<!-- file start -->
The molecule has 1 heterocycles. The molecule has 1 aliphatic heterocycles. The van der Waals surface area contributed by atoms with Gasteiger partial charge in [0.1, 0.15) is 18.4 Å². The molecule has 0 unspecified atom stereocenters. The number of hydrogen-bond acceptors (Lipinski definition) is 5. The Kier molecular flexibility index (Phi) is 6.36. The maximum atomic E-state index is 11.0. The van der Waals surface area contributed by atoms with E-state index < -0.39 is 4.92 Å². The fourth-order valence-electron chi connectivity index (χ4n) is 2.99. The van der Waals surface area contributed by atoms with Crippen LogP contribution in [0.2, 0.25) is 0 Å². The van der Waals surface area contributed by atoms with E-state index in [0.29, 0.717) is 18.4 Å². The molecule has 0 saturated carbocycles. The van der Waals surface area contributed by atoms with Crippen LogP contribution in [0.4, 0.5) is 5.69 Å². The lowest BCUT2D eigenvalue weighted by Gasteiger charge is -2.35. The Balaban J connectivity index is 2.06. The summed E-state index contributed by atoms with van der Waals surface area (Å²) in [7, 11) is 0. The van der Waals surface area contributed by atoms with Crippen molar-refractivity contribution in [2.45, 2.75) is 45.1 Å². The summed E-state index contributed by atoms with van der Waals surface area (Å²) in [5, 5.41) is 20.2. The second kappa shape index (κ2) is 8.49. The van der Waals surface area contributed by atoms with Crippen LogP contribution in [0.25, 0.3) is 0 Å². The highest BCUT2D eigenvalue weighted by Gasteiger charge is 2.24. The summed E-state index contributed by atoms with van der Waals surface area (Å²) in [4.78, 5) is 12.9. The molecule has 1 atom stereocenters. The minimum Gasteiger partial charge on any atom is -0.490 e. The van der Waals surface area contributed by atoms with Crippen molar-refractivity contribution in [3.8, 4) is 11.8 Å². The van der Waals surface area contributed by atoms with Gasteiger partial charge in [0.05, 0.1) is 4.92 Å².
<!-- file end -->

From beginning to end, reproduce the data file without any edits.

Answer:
The molecule has 1 heterocycles. The molecule has 1 aliphatic heterocycles. The van der Waals surface area contributed by atoms with Gasteiger partial charge in [0.1, 0.15) is 18.4 Å². The molecule has 0 unspecified atom stereocenters. The number of hydrogen-bond acceptors (Lipinski definition) is 5. The Kier molecular flexibility index (Phi) is 6.36. The maximum atomic E-state index is 11.0. The van der Waals surface area contributed by atoms with E-state index < -0.39 is 4.92 Å². The fourth-order valence-electron chi connectivity index (χ4n) is 2.99. The van der Waals surface area contributed by atoms with Crippen LogP contribution in [0.2, 0.25) is 0 Å². The van der Waals surface area contributed by atoms with E-state index in [0.29, 0.717) is 18.4 Å². The molecule has 0 saturated carbocycles. The van der Waals surface area contributed by atoms with Crippen LogP contribution in [0.4, 0.5) is 5.69 Å². The lowest BCUT2D eigenvalue weighted by Gasteiger charge is -2.35. The Balaban J connectivity index is 2.06. The summed E-state index contributed by atoms with van der Waals surface area (Å²) in [7, 11) is 0. The van der Waals surface area contributed by atoms with Crippen molar-refractivity contribution in [2.45, 2.75) is 45.1 Å². The summed E-state index contributed by atoms with van der Waals surface area (Å²) in [5, 5.41) is 20.2. The second kappa shape index (κ2) is 8.49. The van der Waals surface area contributed by atoms with Crippen LogP contribution in [0.25, 0.3) is 0 Å². The highest BCUT2D eigenvalue weighted by Gasteiger charge is 2.24. The summed E-state index contributed by atoms with van der Waals surface area (Å²) in [4.78, 5) is 12.9. The molecule has 1 atom stereocenters. The minimum Gasteiger partial charge on any atom is -0.490 e. The van der Waals surface area contributed by atoms with Crippen molar-refractivity contribution in [3.8, 4) is 11.8 Å². The van der Waals surface area contributed by atoms with Gasteiger partial charge in [0.05, 0.1) is 4.92 Å².